Japan court allows Nissan ex-chair Ghosn to talk with wife

Nissan’s former Chairman Carlos Ghosn has received permission to talk to his wife after an eight-month ban on such contact while he is awaiting trial on financial misconduct charges

TOKYO -- Nissan’s former Chairman Carlos Ghosn is being allowed to talk to his wife after an eight-month ban on such contact while he awaits trial on financial misconduct charges.

Prosecutors had argued contact between him and Carole Ghosn ran the risk of tampering of evidence and fabricated story lines. Defense requests to let the couple communicate were rejected six times before the Tokyo court granted permission Friday.

The Ghosns can talk for one hour by video call in the presence of lawyers, and the content of their discussion is restricted and must be reported to the court.

Prosecutors appealed the latest decision, but the court rejected their appeal, according to Ghosn’s spokespeople. Other details were not available.

Ghosn, who is out on bail, says he is innocent. He has been charged with under-reporting promised compensation and breaching trust in dubious payments.

Ghosn was first arrested a year ago, was granted bail, but again taken into custody earlier this year, before being granted bail.

Ghosn’s defense team says Japanese authorities have violated Ghosn’s rights, including by imposing restrictions on communicating with his wife.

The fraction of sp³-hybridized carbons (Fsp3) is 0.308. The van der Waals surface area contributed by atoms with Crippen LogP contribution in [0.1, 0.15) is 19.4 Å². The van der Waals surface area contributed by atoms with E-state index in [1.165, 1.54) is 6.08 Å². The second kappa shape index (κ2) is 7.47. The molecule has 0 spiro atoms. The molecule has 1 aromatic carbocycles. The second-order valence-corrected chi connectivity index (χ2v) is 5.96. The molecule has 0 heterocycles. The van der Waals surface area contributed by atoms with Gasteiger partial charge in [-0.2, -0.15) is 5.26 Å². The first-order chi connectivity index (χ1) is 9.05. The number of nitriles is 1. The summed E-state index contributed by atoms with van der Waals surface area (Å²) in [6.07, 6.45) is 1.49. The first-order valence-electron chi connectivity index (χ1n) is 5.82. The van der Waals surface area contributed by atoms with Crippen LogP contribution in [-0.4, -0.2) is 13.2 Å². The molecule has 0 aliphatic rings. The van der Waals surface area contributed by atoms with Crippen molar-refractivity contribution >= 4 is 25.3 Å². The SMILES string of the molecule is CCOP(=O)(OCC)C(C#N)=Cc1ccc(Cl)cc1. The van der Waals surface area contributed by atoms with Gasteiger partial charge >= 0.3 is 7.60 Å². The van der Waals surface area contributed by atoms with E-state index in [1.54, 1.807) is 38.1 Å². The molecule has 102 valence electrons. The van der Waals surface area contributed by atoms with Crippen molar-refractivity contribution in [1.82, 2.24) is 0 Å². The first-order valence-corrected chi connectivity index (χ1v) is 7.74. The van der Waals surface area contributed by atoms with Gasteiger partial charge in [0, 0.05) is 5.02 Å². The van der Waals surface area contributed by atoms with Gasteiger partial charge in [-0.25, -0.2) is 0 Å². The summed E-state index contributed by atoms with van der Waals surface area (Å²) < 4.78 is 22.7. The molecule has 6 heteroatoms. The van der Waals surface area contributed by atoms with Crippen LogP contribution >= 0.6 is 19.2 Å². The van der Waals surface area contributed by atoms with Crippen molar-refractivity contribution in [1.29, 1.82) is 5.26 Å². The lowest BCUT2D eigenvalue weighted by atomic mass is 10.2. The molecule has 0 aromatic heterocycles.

“We can assure you that none of this has weakened Mr. Ghosn’s resolve. He is determined to fight these meritless allegations vigorously,” they said in a recent statement.

Ghosn’s lawyers accuse the prosecutors of colluding with Japanese government and Nissan officials to create a false case against Ghosn and destroy his reputation, to oust Ghosn and prevent him from further integrating Nissan and its French alliance partner Renault SA.

They have also argued the under-reported compensation was never agreed upon or paid, and the payments were for legitimate services, and did not enrich Ghosn personally. They note Ghosn turned down job offers with greater pay when he was at Nissan.

Ghosn, one of the auto industry’s biggest stars before his downfall, is credited with leading Nissan Motor Co. from near-bankruptcy to lucrative growth.

The date for Ghosn’s trial has not been set.

Nissan does not comment on specifics of the criminal proceedings but has promised to strengthen corporate governance. Its profits and sales have tumbled since the arrest of Ghosn.


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